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Keith Urban Collects International Award

Keith Urban at the ACM Honors on September 20, 2010. Getty Images/Courtesy of the Academy of Country Music.

He hails from Australia and New Zealand, he conquered America and he’s found an audience in Europe. Keith Urban’s global assault was hailed Monday as the Academy of Country Music handed him its Jim Reeves International Award during the fourth annual ACM Honors at Nashville’s Ryman Auditorium.

The award wasn’t just a nicety. While country music was born and bred in the U.S.A., it’s had a bit of a rocky road in building audiences beyond American borders. Keith’s made a point of taking his music to other territories, leading host Lee Ann Womack to hail “the world domination of Keith Urban.”

“This music is global,” Keith said, explaining his passion for exporting country. “We speak about the human condition. It’s why this music transcends all boundaries.”

Not that it’s always been that way. Keith gave an effective, condensed history of the genre’s global outreach, using his homeland as an example. He recalled that his very first concert was a Johnny Cash show when he was a mere five years old, a concert that was, Keith said, “very impactful and left a huge impression on me.”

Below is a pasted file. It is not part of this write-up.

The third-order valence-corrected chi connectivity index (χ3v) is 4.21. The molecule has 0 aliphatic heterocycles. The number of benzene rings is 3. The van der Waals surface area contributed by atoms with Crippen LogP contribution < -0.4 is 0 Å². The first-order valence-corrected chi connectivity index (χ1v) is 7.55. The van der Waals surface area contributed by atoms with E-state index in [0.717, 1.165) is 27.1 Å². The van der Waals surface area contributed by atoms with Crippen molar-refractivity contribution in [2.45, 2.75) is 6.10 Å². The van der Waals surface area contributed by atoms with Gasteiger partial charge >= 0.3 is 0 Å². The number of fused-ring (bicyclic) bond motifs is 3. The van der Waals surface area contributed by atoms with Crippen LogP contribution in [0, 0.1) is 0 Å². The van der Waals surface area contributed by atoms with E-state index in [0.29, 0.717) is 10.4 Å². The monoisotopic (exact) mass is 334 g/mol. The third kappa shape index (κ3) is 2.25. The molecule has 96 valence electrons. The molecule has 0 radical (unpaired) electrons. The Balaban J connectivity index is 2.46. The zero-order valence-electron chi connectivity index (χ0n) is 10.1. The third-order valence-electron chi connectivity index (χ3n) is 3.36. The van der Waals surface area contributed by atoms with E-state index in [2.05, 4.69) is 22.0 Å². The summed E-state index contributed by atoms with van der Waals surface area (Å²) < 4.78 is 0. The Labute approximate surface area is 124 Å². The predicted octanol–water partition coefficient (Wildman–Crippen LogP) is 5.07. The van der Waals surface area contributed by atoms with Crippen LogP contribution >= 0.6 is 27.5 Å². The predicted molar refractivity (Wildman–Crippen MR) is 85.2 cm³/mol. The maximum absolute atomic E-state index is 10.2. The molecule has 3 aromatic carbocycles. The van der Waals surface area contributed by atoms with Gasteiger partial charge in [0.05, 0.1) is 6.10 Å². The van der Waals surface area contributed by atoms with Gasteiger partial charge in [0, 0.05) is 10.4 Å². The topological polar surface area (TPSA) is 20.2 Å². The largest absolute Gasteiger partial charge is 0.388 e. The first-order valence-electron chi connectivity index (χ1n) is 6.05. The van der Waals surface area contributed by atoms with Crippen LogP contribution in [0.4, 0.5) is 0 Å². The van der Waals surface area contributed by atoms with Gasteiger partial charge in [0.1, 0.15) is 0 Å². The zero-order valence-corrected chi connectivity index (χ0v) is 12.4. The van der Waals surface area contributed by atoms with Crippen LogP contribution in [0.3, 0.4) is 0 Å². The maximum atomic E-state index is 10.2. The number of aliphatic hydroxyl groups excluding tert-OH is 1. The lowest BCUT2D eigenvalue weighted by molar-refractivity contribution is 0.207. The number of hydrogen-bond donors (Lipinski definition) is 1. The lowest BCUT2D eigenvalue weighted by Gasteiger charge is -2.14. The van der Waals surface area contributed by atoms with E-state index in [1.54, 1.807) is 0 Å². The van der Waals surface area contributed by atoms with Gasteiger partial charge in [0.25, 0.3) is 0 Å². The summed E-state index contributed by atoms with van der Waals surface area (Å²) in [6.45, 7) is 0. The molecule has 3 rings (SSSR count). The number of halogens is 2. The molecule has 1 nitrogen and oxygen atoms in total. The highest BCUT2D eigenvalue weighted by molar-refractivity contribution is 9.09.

Keith’s next concert was a Tom T. Hall performance, and he remembered numerous acts in that era — including Charley Pride and Glen Campbell — played Australia regularly.

In the 1980s and ‘90s, as Keith recalled, fewer country stars went overseas. But Keith — introduced by Kix Brooks as “the wonder from Down Under” — ran down a list of some of the performers who’ve made a point of visiting Australia in the last few years, including Dierks Bentley, Tim McGraw, Miranda Lambert, Sugarland, Taylor Swift and Brooks & Dunn.

B&D, he laughed, are “going back, I hope, on their big reunion tour.”

Kix and Ronnie Dunn, of course, just wrapped up their final concerts as a duet, and there are no plans for a reunion. So no more Australian jaunts for them. Nevertheless, despite the difficult task of putting together a schedule, transporting musicians and equipment across the ocean and taking a smaller paycheck for the inconvenience, country artists have begun once again to understand the importance of playing for the world.

Keith, for one, intends to make sure people get exposed to the genre all over the globe, just as he was exposed to country in that Johnny Cash concert when Keith was five.

“I’ll keep carrying this message,” Keith said, “everywhere I possibly can.”


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